Professor Graham Donaldson reflects on curriculum development to date and explains why teachers in Wales are at the heart of education reform…

 

One of the most satisfying aspects of my work in Wales is the opportunity it gives me to meet young people, students and teachers and to see excellent practice at first hand.

The enthusiasm for Wales’ curriculum reform is palpable and it is clear to me that there is much to build on in what is already happening in classrooms across the country.

The new curriculum is beginning to take shape. We already have a world-leading Digital Competence Framework (DCF) that has been well received by teachers.

The way in which the DCF was developed and is now taking root in schools presents a working model of the Welsh approach in practice. By blending expertise from research and practice and drawing on the best of current thinking nationally and internationally, Wales is breaking new ground in education reform.

Based on the broad direction set in ‘Successful Futures’, teachers in pioneer schools and their colleagues more widely are addressing some really difficult issues as they develop the Areas of Learning and Experience (AoLE). Progress thus far is encouraging.

Ultimate success will depend on what happens in every classroom and every school across Wales. And that will depend on the extent to which teachers and educational practitioners more generally believe in the importance of the new curriculum and feel both confident and capable about their ability to make it real for the young people in their charge.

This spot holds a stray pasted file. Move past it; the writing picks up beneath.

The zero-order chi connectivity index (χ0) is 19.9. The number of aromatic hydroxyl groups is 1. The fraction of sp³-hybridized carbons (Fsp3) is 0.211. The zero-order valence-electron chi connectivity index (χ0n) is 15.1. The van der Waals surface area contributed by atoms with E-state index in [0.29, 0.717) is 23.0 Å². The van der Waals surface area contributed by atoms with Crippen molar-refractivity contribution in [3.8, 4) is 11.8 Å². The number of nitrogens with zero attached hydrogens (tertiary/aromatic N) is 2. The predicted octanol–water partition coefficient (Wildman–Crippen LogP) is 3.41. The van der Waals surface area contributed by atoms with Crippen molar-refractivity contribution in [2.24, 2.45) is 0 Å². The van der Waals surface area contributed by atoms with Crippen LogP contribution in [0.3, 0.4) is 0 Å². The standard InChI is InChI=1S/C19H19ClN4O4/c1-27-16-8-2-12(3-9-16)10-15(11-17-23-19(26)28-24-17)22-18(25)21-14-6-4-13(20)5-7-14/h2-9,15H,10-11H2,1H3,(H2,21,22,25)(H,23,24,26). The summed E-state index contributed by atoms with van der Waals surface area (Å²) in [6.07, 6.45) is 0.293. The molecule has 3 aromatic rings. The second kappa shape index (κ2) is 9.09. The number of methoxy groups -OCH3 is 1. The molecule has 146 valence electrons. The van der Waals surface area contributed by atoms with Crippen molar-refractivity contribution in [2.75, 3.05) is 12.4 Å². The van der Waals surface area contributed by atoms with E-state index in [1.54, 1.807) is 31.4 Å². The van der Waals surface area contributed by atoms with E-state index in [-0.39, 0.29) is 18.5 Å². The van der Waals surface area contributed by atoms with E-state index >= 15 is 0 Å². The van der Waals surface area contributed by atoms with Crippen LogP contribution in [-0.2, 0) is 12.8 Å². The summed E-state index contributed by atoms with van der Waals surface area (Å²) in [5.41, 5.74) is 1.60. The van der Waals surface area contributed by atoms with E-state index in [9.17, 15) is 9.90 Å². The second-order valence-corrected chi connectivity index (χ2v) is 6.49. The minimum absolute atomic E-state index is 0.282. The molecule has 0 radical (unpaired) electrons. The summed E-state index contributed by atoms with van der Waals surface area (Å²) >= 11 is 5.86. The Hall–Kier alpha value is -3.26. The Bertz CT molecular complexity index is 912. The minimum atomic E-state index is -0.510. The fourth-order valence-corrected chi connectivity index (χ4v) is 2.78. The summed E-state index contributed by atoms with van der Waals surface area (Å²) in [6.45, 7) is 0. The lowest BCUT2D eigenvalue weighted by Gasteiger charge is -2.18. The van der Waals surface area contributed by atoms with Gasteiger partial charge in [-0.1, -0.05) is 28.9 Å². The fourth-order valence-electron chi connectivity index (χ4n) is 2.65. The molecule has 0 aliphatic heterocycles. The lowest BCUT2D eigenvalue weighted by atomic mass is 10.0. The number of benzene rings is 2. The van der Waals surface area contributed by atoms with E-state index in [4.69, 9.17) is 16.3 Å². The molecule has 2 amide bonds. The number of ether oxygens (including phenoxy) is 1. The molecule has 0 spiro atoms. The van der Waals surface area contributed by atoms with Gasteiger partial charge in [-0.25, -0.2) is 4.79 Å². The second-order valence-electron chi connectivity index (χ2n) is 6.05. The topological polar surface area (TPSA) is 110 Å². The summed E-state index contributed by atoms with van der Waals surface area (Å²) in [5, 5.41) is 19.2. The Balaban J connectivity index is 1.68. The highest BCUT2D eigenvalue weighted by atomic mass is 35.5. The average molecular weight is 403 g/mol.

That is why Wales is not just reforming curriculum and assessment. One of the strongest lessons from research on educational reform is the need to identify and put in place the conditions necessary for success.

That means identifying implications for professional learning and leadership as well as ensuring that accountability systems help and do not hinder realisation of the opportunities offered by the new curriculum. Wales is perhaps unique in the rigorous and comprehensive way in which it is doing just that.

The pioneer approach roots the development of the new curriculum in the schools themselves. In so doing, it will help to create real ownership of the reform in those who will make it happen.

Of course, it is not just pioneer schools that are engaging in reform, schools and teachers across Wales can and should contribute to the development.

In many ways, new teachers entering the profession in the years ahead will be in the vanguard of the reform. That is why the work of our universities in teacher education is so important.

My meetings with students over the last year suggest that there is both enthusiasm for the reform and a good understanding of what it might mean for their future work.

Many headteachers have commented positively on the positivity of newly-qualified teachers. We must use and not lose that enthusiasm.

  • Professor Graham Donaldson is a senior adviser to the Welsh Government and author of ‘Successful Futures’, the blueprint for Wales’ new national curriculum

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